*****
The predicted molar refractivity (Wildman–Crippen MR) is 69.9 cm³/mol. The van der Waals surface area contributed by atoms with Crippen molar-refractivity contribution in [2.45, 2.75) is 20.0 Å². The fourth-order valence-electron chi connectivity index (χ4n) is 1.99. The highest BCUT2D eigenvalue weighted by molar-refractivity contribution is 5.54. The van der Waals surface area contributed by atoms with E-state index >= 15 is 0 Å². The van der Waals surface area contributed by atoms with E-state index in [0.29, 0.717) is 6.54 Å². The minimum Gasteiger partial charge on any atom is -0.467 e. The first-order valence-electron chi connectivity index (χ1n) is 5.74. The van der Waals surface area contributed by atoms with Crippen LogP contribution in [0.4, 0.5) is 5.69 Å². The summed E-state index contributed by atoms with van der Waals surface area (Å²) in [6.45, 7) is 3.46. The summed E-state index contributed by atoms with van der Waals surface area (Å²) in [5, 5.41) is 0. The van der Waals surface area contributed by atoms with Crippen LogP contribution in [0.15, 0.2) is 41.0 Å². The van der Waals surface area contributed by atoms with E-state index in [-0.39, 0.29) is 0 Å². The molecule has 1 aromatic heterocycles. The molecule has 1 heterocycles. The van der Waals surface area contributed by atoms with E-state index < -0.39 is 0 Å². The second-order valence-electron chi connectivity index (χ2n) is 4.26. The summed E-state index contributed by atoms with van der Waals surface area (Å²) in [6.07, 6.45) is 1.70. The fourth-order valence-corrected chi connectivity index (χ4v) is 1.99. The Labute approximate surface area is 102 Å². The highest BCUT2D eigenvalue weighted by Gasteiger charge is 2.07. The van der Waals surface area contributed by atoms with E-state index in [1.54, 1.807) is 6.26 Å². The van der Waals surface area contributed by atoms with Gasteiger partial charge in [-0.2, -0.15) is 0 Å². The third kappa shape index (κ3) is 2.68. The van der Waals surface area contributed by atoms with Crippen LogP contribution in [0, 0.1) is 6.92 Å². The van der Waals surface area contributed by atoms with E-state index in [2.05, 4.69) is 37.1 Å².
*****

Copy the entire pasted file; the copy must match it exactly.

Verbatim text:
The predicted molar refractivity (Wildman–Crippen MR) is 69.9 cm³/mol. The van der Waals surface area contributed by atoms with Crippen molar-refractivity contribution in [2.45, 2.75) is 20.0 Å². The fourth-order valence-electron chi connectivity index (χ4n) is 1.99. The highest BCUT2D eigenvalue weighted by molar-refractivity contribution is 5.54. The van der Waals surface area contributed by atoms with E-state index >= 15 is 0 Å². The van der Waals surface area contributed by atoms with E-state index in [0.29, 0.717) is 6.54 Å². The minimum Gasteiger partial charge on any atom is -0.467 e. The first-order valence-electron chi connectivity index (χ1n) is 5.74. The van der Waals surface area contributed by atoms with Crippen LogP contribution in [0.4, 0.5) is 5.69 Å². The summed E-state index contributed by atoms with van der Waals surface area (Å²) in [6.45, 7) is 3.46. The summed E-state index contributed by atoms with van der Waals surface area (Å²) in [5, 5.41) is 0. The van der Waals surface area contributed by atoms with Crippen LogP contribution in [0.15, 0.2) is 41.0 Å². The van der Waals surface area contributed by atoms with E-state index in [-0.39, 0.29) is 0 Å². The molecule has 1 aromatic heterocycles. The molecule has 1 heterocycles. The van der Waals surface area contributed by atoms with E-state index < -0.39 is 0 Å². The second-order valence-electron chi connectivity index (χ2n) is 4.26. The summed E-state index contributed by atoms with van der Waals surface area (Å²) in [6.07, 6.45) is 1.70. The fourth-order valence-corrected chi connectivity index (χ4v) is 1.99. The Labute approximate surface area is 102 Å². The highest BCUT2D eigenvalue weighted by Gasteiger charge is 2.07. The van der Waals surface area contributed by atoms with E-state index in [1.54, 1.807) is 6.26 Å². The van der Waals surface area contributed by atoms with Gasteiger partial charge in [-0.2, -0.15) is 0 Å². The third kappa shape index (κ3) is 2.68. The van der Waals surface area contributed by atoms with Crippen LogP contribution in [0, 0.1) is 6.92 Å². The van der Waals surface area contributed by atoms with E-state index in [2.05, 4.69) is 37.1 Å².